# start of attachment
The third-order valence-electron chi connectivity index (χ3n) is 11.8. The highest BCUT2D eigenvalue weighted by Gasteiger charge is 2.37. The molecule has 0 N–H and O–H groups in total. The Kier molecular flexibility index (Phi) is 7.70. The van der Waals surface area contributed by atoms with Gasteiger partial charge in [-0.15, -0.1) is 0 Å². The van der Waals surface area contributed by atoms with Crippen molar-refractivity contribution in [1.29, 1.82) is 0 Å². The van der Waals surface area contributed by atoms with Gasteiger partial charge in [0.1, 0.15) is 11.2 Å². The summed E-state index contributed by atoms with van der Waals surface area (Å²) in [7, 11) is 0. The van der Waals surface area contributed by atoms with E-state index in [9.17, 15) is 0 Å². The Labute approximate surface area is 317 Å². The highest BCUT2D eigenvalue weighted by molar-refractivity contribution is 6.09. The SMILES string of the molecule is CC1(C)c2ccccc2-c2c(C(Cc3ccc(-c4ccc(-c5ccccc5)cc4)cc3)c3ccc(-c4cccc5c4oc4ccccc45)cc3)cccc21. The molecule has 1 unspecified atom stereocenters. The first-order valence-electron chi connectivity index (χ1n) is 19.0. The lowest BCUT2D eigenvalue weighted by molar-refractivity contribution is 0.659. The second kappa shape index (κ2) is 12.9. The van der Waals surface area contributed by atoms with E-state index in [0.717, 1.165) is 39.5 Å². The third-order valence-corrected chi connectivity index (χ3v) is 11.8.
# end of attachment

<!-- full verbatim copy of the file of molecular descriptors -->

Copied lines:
The third-order valence-electron chi connectivity index (χ3n) is 11.8. The highest BCUT2D eigenvalue weighted by Gasteiger charge is 2.37. The molecule has 0 N–H and O–H groups in total. The Kier molecular flexibility index (Phi) is 7.70. The van der Waals surface area contributed by atoms with Gasteiger partial charge in [-0.15, -0.1) is 0 Å². The van der Waals surface area contributed by atoms with Crippen molar-refractivity contribution in [1.29, 1.82) is 0 Å². The van der Waals surface area contributed by atoms with Gasteiger partial charge in [0.1, 0.15) is 11.2 Å². The summed E-state index contributed by atoms with van der Waals surface area (Å²) in [7, 11) is 0. The van der Waals surface area contributed by atoms with E-state index in [9.17, 15) is 0 Å². The Labute approximate surface area is 317 Å². The highest BCUT2D eigenvalue weighted by molar-refractivity contribution is 6.09. The SMILES string of the molecule is CC1(C)c2ccccc2-c2c(C(Cc3ccc(-c4ccc(-c5ccccc5)cc4)cc3)c3ccc(-c4cccc5c4oc4ccccc45)cc3)cccc21. The molecule has 1 unspecified atom stereocenters. The first-order valence-electron chi connectivity index (χ1n) is 19.0. The lowest BCUT2D eigenvalue weighted by molar-refractivity contribution is 0.659. The second kappa shape index (κ2) is 12.9. The van der Waals surface area contributed by atoms with E-state index in [0.717, 1.165) is 39.5 Å². The third-order valence-corrected chi connectivity index (χ3v) is 11.8.